New bill proposed to maximize efforts by Arkansas scholarship lottery to provide scholarships

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LITTLE ROCK, Ark. – SB649 is a new senate bill proposed to increase the funding for college scholarships provided by the Arkansas Scholarship Lottery.

Ken Yang with the Arkansas Family Council is a supporter of SB649 and believes it will help more students in Arkansas.

“It’s called the Arkansas scholarship lottery as I was trying to make sure that more students get scholarships in the state of Arkansas,” Ken Yang said. 

SB649 would mandate the ASL set aside a percentage of net revenues and then increase those in subsequent years:

  • In FY22 the lottery would set aside 20%
  • In FY23 – 21%
  • In FY24 – 22%
  • In FY25 – 23%
  • In FY26 – 24%
  • And for FY27 and beyond – 25%

Yang believes this bill would do more of what the lottery was intended to — fund scholarships.

“If you look at our numbers right now if we had $100 million less revenue at 25% we would still be giving out $10 million more in scholarships than we do now,” Yang said.

Scott Hardin with the Department of Finance and Administration says lotteries around the country do not have mandatory withholdings.

“Typically you to see lotteries across the country getting away from this this this fixed number.  You just don’t see many lotteries doing it, surrounding states you don’t see it.” Hardin said.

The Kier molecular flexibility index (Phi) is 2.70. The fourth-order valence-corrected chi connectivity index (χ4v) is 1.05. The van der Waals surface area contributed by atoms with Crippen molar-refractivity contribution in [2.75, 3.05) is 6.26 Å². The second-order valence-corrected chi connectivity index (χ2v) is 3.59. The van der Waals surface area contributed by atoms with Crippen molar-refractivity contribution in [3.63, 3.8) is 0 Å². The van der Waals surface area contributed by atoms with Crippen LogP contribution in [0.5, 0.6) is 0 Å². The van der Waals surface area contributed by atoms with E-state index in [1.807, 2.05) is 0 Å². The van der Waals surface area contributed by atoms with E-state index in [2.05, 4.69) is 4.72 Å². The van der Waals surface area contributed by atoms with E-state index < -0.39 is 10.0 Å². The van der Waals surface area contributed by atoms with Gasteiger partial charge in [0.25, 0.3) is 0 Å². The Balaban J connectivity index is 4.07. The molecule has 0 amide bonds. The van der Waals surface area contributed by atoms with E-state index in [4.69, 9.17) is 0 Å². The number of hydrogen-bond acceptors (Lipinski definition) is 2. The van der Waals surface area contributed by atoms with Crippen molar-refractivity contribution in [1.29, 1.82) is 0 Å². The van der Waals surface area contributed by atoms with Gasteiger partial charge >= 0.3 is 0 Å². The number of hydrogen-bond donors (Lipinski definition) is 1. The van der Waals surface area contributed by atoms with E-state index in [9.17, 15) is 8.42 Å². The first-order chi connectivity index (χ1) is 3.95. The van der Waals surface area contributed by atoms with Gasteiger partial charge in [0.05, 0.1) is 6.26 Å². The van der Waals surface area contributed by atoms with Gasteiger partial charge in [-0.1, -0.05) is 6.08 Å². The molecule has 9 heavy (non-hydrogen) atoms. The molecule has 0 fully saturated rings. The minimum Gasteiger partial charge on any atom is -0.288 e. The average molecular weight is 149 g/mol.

Yang says the bill does not dictate how the lottery operates after they take the percentage of revenues off the top.  He suggests a few things like cutting administrative costs, cutting down on contracts, and making slight cuts on prizes given out. 

Hardin says the lottery has trimmed its employee numbers in the past few years. 

They once employed 100 people and are now down to 65. Hardin says getting players to play is the strategy, and there has to be a number of prizes given out to keep players coming back. 

“Players that I if they have patience but always so much so when you start taking money in and there’s no you buy five or six cards and you don’t have it is at least a winter break even in there or you may start questioning do I need to keep doing this,” said Hardin. 

Revenues for the lottery have increased by 42% from this same time last year.  Payouts have actually dropped by about 32% in that same time period. 

Yang estimates that scholarships could be further funded by $40-50 million if this measure passes and lottery numbers are similar to what they have been. 

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